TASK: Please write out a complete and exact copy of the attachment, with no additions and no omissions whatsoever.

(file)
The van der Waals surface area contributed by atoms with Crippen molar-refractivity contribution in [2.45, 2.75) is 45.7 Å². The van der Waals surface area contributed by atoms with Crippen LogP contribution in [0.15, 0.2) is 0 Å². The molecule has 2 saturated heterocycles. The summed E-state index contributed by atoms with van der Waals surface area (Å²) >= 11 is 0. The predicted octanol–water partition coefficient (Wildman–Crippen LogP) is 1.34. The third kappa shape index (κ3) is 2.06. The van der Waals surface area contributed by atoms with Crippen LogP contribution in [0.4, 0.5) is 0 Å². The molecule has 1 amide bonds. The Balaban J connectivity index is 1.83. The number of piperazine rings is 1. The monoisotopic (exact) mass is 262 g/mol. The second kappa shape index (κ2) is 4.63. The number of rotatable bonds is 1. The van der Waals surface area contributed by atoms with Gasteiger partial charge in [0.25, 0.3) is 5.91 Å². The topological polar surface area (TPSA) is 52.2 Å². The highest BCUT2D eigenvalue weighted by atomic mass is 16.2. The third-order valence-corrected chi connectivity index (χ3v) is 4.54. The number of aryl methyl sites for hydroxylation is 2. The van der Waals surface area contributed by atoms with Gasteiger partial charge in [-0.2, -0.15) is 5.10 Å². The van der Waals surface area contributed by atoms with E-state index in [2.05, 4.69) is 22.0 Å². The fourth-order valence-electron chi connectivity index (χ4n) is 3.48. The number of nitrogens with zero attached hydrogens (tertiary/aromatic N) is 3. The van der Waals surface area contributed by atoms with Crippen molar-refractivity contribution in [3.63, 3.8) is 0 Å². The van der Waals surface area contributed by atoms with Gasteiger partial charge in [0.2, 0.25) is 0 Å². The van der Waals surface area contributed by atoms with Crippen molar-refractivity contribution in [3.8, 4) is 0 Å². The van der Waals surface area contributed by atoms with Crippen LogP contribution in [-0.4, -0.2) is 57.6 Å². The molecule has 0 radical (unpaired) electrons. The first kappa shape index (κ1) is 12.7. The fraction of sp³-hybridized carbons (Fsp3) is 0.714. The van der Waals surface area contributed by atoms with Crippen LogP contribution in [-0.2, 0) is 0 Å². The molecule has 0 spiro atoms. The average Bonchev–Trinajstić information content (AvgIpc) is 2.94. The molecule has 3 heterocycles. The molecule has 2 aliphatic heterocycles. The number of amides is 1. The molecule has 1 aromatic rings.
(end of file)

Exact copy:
The van der Waals surface area contributed by atoms with Crippen molar-refractivity contribution in [2.45, 2.75) is 45.7 Å². The van der Waals surface area contributed by atoms with Crippen LogP contribution in [0.15, 0.2) is 0 Å². The molecule has 2 saturated heterocycles. The summed E-state index contributed by atoms with van der Waals surface area (Å²) >= 11 is 0. The predicted octanol–water partition coefficient (Wildman–Crippen LogP) is 1.34. The third kappa shape index (κ3) is 2.06. The van der Waals surface area contributed by atoms with Crippen LogP contribution in [0.4, 0.5) is 0 Å². The molecule has 1 amide bonds. The Balaban J connectivity index is 1.83. The number of piperazine rings is 1. The monoisotopic (exact) mass is 262 g/mol. The second kappa shape index (κ2) is 4.63. The number of rotatable bonds is 1. The van der Waals surface area contributed by atoms with Gasteiger partial charge in [0.25, 0.3) is 5.91 Å². The topological polar surface area (TPSA) is 52.2 Å². The highest BCUT2D eigenvalue weighted by atomic mass is 16.2. The third-order valence-corrected chi connectivity index (χ3v) is 4.54. The number of aryl methyl sites for hydroxylation is 2. The van der Waals surface area contributed by atoms with Gasteiger partial charge in [-0.2, -0.15) is 5.10 Å². The van der Waals surface area contributed by atoms with E-state index in [2.05, 4.69) is 22.0 Å². The fourth-order valence-electron chi connectivity index (χ4n) is 3.48. The number of nitrogens with zero attached hydrogens (tertiary/aromatic N) is 3. The van der Waals surface area contributed by atoms with Crippen molar-refractivity contribution in [3.63, 3.8) is 0 Å². The van der Waals surface area contributed by atoms with Gasteiger partial charge in [0.2, 0.25) is 0 Å². The van der Waals surface area contributed by atoms with Crippen molar-refractivity contribution in [3.8, 4) is 0 Å². The van der Waals surface area contributed by atoms with Crippen LogP contribution in [-0.4, -0.2) is 57.6 Å². The molecule has 0 radical (unpaired) electrons. The first kappa shape index (κ1) is 12.7. The fraction of sp³-hybridized carbons (Fsp3) is 0.714. The van der Waals surface area contributed by atoms with Crippen LogP contribution in [-0.2, 0) is 0 Å². The molecule has 0 spiro atoms. The average Bonchev–Trinajstić information content (AvgIpc) is 2.94. The molecule has 3 heterocycles. The molecule has 2 aliphatic heterocycles. The number of amides is 1. The molecule has 1 aromatic rings.